CAIRO (Reuters) – Women of all ages pour into a fluorescent-lit mosque hall hours before Sherine Gouda el-Sahhar is due to deliver her weekly sermon, seeking a seat near the front so they can catch a glimpse of the preacher.
The 200 women can barely squeeze into the hall, so Sahhar’s helpers remove the screens separating the men’s hall from the women’s to accommodate the gathering.
As she starts, a hush falls over the crowd. Sahhar begins preaching about the need to perform good deeds to please God, not to boast to colleagues, friends or family.
She is one of a growing number of Muslim women preachers in the Egyptian capital who deliver regular sermons in mosque halls, preaching about Islam, interpreting Koranic verses and advising people how to live as virtuous Muslims.
Similar gatherings at private homes are also becoming popular, catering to a growing number of young people who do not identify with radical preaching but do not subscribe to a Western style of living at odds with their conservative culture.
“Hagga Sherine has an easy-going attitude and she tries to get her point across in an easy step-by-step way,” said Yasmine Gamal, 25, a recent graduate.
“Hagga” denotes that the preacher has performed the Haj, the pilgrimage to Mecca that is a duty for every able-bodied Muslim at least once in a lifetime.
“There are others who use fear to move people, but here it’s through love.”
Most of Egypt’s 73 million people are Sunni Muslims. Egyptian law bans political parties based on religion, but candidates of the Muslim Brotherhood, which is not recognized by the government, won 88 seats running as independents in the 454-seat parliament in last year’s election.
RANKS ARE SWELLING
The ranks of women preachers are swelling across the Middle East. Morocco appointed 50 women as state preachers in May as part of the government’s drive to promote a tolerant version of Islam in the face of radical fundamentalism.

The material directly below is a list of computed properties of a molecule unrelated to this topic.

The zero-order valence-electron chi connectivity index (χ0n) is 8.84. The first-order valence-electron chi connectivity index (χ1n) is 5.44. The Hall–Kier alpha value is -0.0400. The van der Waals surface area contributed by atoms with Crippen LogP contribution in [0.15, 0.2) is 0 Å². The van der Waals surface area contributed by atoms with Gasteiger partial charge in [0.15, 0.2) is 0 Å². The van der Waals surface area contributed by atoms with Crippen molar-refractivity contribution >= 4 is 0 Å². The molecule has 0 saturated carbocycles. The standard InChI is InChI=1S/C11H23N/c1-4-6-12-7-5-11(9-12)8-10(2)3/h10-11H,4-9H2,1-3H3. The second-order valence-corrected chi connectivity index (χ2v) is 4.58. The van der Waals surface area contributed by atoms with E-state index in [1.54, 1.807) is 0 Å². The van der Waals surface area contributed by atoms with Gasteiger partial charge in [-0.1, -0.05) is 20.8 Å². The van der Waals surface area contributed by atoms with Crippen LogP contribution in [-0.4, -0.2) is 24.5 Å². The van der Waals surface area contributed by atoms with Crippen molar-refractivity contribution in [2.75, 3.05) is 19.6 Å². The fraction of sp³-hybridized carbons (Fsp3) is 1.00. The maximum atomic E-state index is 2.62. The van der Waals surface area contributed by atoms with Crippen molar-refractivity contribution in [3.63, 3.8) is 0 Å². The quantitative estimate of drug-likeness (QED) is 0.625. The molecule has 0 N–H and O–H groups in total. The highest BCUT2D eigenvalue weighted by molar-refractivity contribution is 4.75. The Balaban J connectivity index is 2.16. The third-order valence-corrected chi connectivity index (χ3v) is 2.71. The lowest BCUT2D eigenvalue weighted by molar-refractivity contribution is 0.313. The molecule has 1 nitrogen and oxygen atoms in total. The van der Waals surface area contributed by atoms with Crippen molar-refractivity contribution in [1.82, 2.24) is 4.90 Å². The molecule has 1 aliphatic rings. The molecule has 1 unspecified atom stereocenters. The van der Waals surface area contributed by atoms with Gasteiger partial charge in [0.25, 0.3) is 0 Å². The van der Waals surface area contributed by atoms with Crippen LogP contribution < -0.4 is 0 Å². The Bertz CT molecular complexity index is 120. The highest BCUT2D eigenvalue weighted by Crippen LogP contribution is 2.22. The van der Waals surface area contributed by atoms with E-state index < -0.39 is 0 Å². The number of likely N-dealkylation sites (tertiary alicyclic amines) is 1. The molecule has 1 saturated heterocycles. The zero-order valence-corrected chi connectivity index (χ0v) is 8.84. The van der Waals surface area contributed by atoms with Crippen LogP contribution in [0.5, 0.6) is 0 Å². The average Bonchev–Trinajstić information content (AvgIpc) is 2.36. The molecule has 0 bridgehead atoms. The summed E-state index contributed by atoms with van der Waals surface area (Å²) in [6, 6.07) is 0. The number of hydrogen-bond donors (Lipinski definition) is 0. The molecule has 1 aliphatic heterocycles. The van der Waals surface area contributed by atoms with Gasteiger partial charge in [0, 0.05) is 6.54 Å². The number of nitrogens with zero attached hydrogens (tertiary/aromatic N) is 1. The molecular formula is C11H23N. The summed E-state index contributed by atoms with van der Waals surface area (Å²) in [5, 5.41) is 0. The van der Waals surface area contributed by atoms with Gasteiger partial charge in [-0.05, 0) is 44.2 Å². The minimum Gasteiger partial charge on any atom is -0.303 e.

Souad Saleh, dean of the Faculty of Islamic Studies at Al-Azhar University, said women preachers acted as mentors for women seeking to find a moderate religious creed to live by.
“It is of no doubt that Egyptian society is going through unstable and contradictory paradigms, one characterized by extravagance and ‘music videos’ and another wave that is countering that which is radical and fundamentalist.
“People are confused and they are trying to reassess themselves, so there is a need for those to guide them to the right path,” she said.
The rise of women preachers is linked to the birth of a new kind of religious fervor among the young.
A leader in this trend is male preacher Amr Khaled, who started preaching more than five years ago and whose audiences include many young women. Khaled wears a suit and tie and promotes conventional morality and community engagement.
After Khaled helped turn many young Egyptians toward religion, the secular government, wary of Islamist sentiment in society, banned his television broadcasts and stopped him preaching in mosques.
Khaled epitomises a new breed of preacher: younger people who speak in colloquial Arabic and draw bigger crowds than the elderly, bearded scholars who have dominated religious instruction.
However, scholars agree the authorities are unlikely to curb women preachers as they lack a mass following such as that enjoyed by Khaled.
“I don’t think women preachers pose the same danger,” said sociologist Saadeddin Ibrahim.
“If it doesn’t embarrass the authorities they don’t go looking. They know it happens but turn a blind eye,” said Masoud Sabry, a sharia (Islamic law) researcher at Internet publisher Islamonline.
Some scholars and sociologists have said the rising demand for women preachers has led to unqualified people taking on the role and the growing popularity of their classes was due more to their fulfilling a social need.
“Since the women’s arena is lacking in qualified people who have studied Islamic jurisprudence, that has given a chance for those less qualified to do so,” Saleh said.
“There’s lots of talk in religion and sometimes it’s contradictory,” said Sawsan Ayoub, who has been giving lessons in mosques for 20 years. “Plenty do not have the qualifications.”
Sociologist Ibrahim said the phenomenon had been growing among the middle and upper classes in the past 10 years and was “the functional equivalent of ladies’ bridge parties.”
“This is partly socializing and partly a game, a good deal of the preaching has that dimension to it, so it becomes attractive to join them. To learn to be preachers themselves as well as recipients has also become fashionable,” he said.
Female preacher Gehan Radwan agreed to some extent.
“The people who benefit from these lessons are very few. Unfortunately there is a group that says ‘it’s just the latest fashion that everyone goes to these lessons and I’m free and have nothing to do so I’ll go to these lessons’,” she said.
“The fact is that some of these lessons become a big extravaganza. After every lesson, there is a big dinner.”
Others find the women preachers echo their concerns.
“She (Sherine) is realistic and she lives in our world. She is not like those others who speak like they are from another world,” said Sherine Saad, 32, before the sermon started.
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